Its success in doing so will provide a further gauge of how deep Europe’s technological decoupling from China is likely to go.
Want to send thoughts or suggestions to Data Sheet? Drop a line here.
Data Sheet’s daily news section was written and curated by Andrea Guzman.
The FBI bought U.S. location data. During a U.S. Senate hearing on global threats Wednesday, the FBI disclosed a past purchase of phone geolocation information. Director Christopher Wray explained that the FBI had purchased it for a national security pilot project that’s no longer active. Now, the bureau uses a “court authorized process” to collect location data, Wired reports.
Sam Altman’s latest investment. OpenAI’s CEO invested $180 million last year in a company aiming to increase the human life span. The San Francisco–based biotech firm, Retro Biosciences, is working to add 10 years to the “healthy human life span.”
“Twitter Files” hearing. A Federal Trade Commission investigation digging into Twitter’s security practices expanded when Elon Musk took over the company, as massive layoffs brought concern that Twitter wouldn’t be able to comply with agreements it made to protect data privacy. Now, ahead of a Capitol Hill hearing on Twitter documents, House Republicans released a report accusing the FTC of harassing Twitter and hitting the company with excessive demands, the Washington Post reports.
ON OUR FEED
“The world today pulls us in a million different directions. So the most important thing we, at Spotify, can do for creators is to reduce the distance between their art and the people who love it...or who would love it as soon as they discovered it.”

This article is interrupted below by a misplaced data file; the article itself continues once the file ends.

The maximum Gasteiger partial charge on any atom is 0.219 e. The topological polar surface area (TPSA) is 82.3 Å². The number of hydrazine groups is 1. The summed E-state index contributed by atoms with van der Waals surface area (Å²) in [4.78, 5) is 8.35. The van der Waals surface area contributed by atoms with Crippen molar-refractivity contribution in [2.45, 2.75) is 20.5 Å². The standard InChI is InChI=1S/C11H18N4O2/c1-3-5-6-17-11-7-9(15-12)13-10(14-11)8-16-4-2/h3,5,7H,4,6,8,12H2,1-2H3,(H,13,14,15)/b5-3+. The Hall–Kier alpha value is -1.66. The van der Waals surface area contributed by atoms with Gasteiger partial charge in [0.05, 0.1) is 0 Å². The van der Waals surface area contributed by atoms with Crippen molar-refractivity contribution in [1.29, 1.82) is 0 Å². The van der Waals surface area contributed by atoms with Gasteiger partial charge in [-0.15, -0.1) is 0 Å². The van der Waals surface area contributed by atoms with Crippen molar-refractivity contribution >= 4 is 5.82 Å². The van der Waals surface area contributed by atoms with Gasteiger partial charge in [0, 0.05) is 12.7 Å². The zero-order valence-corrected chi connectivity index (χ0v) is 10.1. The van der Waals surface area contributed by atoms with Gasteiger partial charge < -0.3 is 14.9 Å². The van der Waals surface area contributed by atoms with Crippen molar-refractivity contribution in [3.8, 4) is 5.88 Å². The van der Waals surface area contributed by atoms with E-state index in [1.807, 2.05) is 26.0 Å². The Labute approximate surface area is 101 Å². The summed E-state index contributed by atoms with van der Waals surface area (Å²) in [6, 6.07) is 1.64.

—Spotify chief product and technology officer Gustav Söderström, in a blog post announcing new features coming to the music-streaming app, including a TikTok-like feed
IN CASE YOU MISSED IT
Founded by Apple vets, startup Humane has raised $241 million without a single customer, by Jessica Mathews
Facebook parent Meta still pays women in the U.K. and Ireland less than men and gives them much smaller bonuses—despite previous commitments for gender parity by 2023, by Orianna Rosa Royle
Read the pitch deck cloud management startup Vantage used to raise $21 million in two weeks from VCs including a16z, by Anne Sraders
Iconic leftist intellectual Noam Chomsky says chatbots are ‘marvels of machine learning’ but also the banality of evil, rebooted, by Tristan Bove
Companies like Meta and Google are doing away with employee perks as they slash tens of thousands of jobs, by Chris Morris
BEFORE YOU GO
Netflix soups up subtitles. Viewers can now watch Stranger Things, Wednesday, and other shows on the streaming service with a wider variety of subtitles and closed captions. Now, subscribers can choose from three text sizes and four styles that include a drop shadow and text that contrasts with the background. With the update that’s now available, Netflix joins other platforms that have been offering a variety of subtitle options, like Hulu, HBO Max, and Disney+.
This is the web version of Data Sheet, a daily newsletter on the business of tech. Sign up to get it delivered free to your inbox.